When you search for information about play, you come up with a lot of information about the benefit of play for children. Children learn how to be adults through play, just like puppies learn how to be hunters through play. Play helps children learn, practice social interactions, and figure the world out.

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This video shows the power of playing with a ball. The confidence, strength, and joy that can come from physical and team play. But it’s still focused on youth.

What about adults? Do adults have all the confidence, strength, joy, community, and learning they will every need? (Ha!) Adults also need play to give them a myriad of results – friends, health, mental stimulation, practice with difficult situations, excitement, possibility, hope, and acceptance.

More and more, people are realizing the importance of play for the personal lives of adults:

A quick search on line for “importance of play for adults” includes: http://psychcentral.com/blog/archives/2012/11/15/the-importance-of-play-for-adults/, https://www.psychologytoday.com/articles/199907/the-power-play, http://firstthings.org/the-importance-of-play-for-adults/, https://www.verywell.com/stress-management-the-importance-of-fun-3144588

However, play and work are still thought of as opposites. Play is good to help people be less stressed, but the work place must be serious.  There are a few exceptions:

Play at work

Playing at work

Many dot-com companies have long recognized the link between productivity and a fun work environment. Some encourage play and creativity by offering art or yoga classes, throwing regular parties, providing games such as Foosball or ping pong, or encouraging recess-like breaks during the workday for employees to play and let off steam. These companies know that more play at work results in more productivity, higher job satisfaction, greater workplace morale, and a decrease in employees skipping work and staff turnover.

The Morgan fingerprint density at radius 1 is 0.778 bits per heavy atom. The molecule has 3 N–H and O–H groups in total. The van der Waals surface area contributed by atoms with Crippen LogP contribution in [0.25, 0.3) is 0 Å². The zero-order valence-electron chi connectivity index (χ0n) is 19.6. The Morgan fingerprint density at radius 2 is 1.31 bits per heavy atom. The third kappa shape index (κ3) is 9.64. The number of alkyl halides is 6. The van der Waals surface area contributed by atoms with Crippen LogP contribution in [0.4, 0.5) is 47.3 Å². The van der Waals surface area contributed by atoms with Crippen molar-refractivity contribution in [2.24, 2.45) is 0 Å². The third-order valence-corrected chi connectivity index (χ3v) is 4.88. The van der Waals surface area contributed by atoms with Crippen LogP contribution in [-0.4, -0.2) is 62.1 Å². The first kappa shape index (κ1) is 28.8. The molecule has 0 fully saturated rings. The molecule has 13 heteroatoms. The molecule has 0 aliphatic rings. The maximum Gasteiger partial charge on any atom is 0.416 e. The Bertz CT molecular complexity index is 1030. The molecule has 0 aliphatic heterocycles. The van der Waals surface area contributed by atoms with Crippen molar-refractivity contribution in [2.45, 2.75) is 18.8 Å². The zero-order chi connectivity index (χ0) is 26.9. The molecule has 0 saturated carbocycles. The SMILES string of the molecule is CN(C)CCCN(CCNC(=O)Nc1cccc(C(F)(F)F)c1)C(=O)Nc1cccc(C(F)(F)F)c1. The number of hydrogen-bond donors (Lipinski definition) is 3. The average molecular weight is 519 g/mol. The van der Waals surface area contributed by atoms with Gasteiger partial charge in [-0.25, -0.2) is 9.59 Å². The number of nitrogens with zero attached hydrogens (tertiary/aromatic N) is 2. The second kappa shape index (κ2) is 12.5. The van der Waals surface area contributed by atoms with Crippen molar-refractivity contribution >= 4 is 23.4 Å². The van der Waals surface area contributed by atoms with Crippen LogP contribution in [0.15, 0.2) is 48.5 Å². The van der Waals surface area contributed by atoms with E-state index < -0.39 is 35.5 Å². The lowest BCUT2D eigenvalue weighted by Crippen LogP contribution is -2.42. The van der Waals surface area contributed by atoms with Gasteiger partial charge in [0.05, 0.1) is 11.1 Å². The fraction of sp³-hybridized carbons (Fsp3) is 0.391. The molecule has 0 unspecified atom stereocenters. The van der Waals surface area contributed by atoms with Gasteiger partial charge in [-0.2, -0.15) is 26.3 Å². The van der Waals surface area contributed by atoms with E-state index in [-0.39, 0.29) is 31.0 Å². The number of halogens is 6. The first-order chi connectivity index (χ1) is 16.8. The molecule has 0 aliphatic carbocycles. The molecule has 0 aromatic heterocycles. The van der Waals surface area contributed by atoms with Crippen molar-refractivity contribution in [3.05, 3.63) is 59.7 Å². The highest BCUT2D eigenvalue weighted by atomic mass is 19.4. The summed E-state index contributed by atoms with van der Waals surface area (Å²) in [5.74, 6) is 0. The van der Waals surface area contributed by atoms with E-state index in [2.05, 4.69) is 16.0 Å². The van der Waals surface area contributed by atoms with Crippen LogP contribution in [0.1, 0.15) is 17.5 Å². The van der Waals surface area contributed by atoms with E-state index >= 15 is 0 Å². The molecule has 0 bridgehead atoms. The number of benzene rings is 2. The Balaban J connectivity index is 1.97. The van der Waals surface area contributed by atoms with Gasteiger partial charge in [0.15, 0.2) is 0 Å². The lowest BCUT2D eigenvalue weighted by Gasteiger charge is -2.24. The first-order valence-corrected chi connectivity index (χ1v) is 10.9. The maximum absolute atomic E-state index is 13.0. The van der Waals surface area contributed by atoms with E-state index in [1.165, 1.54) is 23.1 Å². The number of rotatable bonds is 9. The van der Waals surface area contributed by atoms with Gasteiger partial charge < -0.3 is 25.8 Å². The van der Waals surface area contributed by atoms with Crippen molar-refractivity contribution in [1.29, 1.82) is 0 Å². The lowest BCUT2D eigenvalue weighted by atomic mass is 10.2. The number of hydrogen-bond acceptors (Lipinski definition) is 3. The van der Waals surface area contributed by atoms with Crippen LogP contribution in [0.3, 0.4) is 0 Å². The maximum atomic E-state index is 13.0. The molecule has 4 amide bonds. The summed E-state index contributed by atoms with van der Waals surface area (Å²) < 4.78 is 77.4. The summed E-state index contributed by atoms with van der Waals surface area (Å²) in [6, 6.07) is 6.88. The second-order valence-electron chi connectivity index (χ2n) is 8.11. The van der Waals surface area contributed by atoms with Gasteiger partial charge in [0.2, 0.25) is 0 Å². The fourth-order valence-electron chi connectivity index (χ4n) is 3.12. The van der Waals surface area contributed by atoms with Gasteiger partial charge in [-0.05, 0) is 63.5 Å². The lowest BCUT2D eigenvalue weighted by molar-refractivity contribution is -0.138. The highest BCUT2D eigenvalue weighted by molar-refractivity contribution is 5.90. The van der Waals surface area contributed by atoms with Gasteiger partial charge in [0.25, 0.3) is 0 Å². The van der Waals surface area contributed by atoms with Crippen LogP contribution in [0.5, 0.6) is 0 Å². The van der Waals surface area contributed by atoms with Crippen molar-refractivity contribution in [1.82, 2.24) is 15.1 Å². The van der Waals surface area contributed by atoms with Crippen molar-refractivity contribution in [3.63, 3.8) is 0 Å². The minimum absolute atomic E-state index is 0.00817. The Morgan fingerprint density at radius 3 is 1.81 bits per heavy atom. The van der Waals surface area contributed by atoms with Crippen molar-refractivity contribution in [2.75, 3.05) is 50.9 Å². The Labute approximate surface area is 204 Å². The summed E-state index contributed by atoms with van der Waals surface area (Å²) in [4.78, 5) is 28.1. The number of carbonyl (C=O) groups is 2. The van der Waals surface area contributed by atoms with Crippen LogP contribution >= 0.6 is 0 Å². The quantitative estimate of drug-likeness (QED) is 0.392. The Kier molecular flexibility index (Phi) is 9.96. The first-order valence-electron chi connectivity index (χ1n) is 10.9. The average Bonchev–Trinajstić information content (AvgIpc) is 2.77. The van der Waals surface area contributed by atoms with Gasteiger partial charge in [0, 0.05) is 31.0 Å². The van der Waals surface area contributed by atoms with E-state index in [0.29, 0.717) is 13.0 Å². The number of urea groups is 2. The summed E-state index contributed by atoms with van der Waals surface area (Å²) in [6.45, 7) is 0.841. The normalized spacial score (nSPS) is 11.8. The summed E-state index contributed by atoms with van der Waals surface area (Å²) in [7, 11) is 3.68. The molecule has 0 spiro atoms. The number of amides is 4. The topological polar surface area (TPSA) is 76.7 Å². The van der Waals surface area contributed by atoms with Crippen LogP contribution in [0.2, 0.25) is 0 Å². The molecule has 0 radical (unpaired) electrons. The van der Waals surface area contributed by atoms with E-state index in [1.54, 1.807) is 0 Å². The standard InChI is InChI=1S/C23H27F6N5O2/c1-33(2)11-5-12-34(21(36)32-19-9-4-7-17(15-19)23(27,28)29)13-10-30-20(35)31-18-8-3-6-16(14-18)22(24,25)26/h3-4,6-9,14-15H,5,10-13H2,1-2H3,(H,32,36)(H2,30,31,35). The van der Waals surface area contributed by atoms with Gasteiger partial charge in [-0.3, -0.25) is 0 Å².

If you’re fortunate enough to work for such a company, embrace the culture; if your company lacks the play ethic, you can still inject your own sense of play into breaks and lunch hours. Keep a camera or sketch pad on hand and take creative breaks where you can. Joke with coworkers during coffee breaks, relieve stress at lunch by shooting hoops, playing cards, or completing word puzzles together. It can strengthen the bond you have with your coworkers as well as improve your job performance. For people with mundane jobs, maintaining a sense of play can make a real difference to the work day by helping to relieve boredom.

Using play to boost productivity and innovation

Success at work doesn’t depend on the amount of time you work; it depends upon the quality of your work. And the quality of your work is highly dependent on your well-being.

Taking the time to replenish yourself through play is one of the best things you can do for your career. When the project you’re working on hits a serious glitch, take some time out to play and have a few laughs. Taking a pause for play does a lot more than take your mind off the problem. When you play, you engage the creative side of your brain and silence your “inner editor,” that psychological barrier that censors your thoughts and ideas. This can often help you see the problem in a new light and think up fresh, creative solutions.